Richard attained the rank of TSgt and worked as a radio operator on the B-24J “Frenisi” (pronounced Free N Easy), which was piloted by 1st Lt. Don Anthony. The Frenisi had a great reputation as a B-24 Liberator, having successfully flown over 100 missions.

Between 0553 and 0619 on the morning of 10 Aug 44, 24 Liberators, 6 each from the 370th, 371st, 372nd and 424th squadrons, took off from Mokerang Airfield, the Frenisi and her crew of 11 among them. The pre-flight brief outlined that their mission was to bomb enemy installations on Yap Island, a destination of about 1,000 miles. Located between Guam and the Philippines, Yap Island had been under Japanese occupation since 1914. During WWII, 4,000 Japanese troops were stationed there with thousands more transitioning through on planes and ships. Between June 1944 and August 1945, AAF, Marines and Navy aviators fought the Japanese almost daily in the skies over the island.

The 424th was to bomb first, the 372nd alone, with the 371st in trail. Weather was good from base but about 30 minutes from Yap Island, a front was encountered with numerous rain squalls. Attack altitude was 12,500 feet for the 371st “A” flight and 13,000 feet for the “B” flight. Bombing airspeed was 160mph.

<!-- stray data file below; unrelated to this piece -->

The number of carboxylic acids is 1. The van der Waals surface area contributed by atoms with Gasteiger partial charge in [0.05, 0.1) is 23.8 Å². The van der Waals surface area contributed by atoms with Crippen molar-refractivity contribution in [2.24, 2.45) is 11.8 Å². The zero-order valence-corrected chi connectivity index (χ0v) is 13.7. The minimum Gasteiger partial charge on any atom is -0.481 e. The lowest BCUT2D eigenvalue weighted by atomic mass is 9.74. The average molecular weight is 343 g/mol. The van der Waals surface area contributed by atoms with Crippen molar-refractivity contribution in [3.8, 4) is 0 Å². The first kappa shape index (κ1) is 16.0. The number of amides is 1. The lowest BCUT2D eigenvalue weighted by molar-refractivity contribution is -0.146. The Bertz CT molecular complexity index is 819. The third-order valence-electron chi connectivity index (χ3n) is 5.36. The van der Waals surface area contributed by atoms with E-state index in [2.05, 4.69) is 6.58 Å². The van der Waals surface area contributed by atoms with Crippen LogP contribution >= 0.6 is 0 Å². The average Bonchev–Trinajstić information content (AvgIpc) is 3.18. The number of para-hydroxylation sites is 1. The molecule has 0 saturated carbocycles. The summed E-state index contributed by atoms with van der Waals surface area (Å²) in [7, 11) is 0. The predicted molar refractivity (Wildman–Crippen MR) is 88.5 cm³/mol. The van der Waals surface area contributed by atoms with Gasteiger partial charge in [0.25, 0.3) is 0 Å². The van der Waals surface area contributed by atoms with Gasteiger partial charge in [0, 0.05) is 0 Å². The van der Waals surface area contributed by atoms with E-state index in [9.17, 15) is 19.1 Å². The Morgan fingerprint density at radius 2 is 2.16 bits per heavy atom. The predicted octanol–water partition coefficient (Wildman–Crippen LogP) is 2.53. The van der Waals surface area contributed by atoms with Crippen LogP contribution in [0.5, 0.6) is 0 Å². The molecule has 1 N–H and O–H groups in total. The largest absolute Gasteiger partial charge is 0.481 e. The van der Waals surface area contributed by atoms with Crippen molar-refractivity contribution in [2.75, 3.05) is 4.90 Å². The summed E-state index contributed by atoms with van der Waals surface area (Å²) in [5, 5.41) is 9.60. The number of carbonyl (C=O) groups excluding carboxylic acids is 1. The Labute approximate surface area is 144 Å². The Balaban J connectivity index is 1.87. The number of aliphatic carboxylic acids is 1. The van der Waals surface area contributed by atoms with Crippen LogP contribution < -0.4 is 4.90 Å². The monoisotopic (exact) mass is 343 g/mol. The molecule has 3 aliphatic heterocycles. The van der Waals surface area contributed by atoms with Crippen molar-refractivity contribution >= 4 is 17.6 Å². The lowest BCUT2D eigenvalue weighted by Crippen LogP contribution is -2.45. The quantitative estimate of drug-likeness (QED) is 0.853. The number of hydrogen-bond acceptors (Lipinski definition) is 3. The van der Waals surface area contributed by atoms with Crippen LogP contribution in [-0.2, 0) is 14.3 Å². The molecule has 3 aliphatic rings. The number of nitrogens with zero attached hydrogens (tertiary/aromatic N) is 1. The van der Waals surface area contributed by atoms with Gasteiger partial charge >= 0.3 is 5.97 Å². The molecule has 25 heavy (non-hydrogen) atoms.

The Fresni crew completed their bombing mission at approximately 1225 but the Japanese anti-aircraft response to the raid was relentless. Numerous air attacks had previously targeted the island, but Japanese troops had prepared by dragging their large guns up the hills and digging bunkers, trenches, and caves to hide their gun positions. The last transmission from the Frenisi to the head squadron was garbled and it is believed that the plane was hit by either anti-aircraft fire or possibly had its rudder rammed by a Kamikaze pilot named Kanno (reference: The Rise of the Kamikaze Spirit). A gunner from another squadron reported hearing the following message: “Am going down in flames over the target.” Attempts to spot any survivors or plane wreckage were unsuccessful, according to reports from pilots that had returned to the area on 11 Aug.

Two crew members bailed out of the flaming aircraft, which went down near the mouth of Yap Harbor. Jack believed for the rest of his life that Richard was one of those two crew members, but recent research has identified them as SSgt. Hilary Gilbert (photographer) and SSgt. Reynold Mooney (gunner). Both were captured by the Japanese Army on Yap Island and subsequently put on board a Japanese sub chaser on 11 Aug and transported to Palau, arriving two days later. Then on 19 Aug, along with other American POWs, Gilbert and Mooney were taken on board the Japanese cruiser “Kinu” at Palau, to be transferred to Manila via Cebu. Adding further anguish to the Frenisi’s fate, the Kinu was sunk on its approach to Manila by an American submarine. There were no survivors.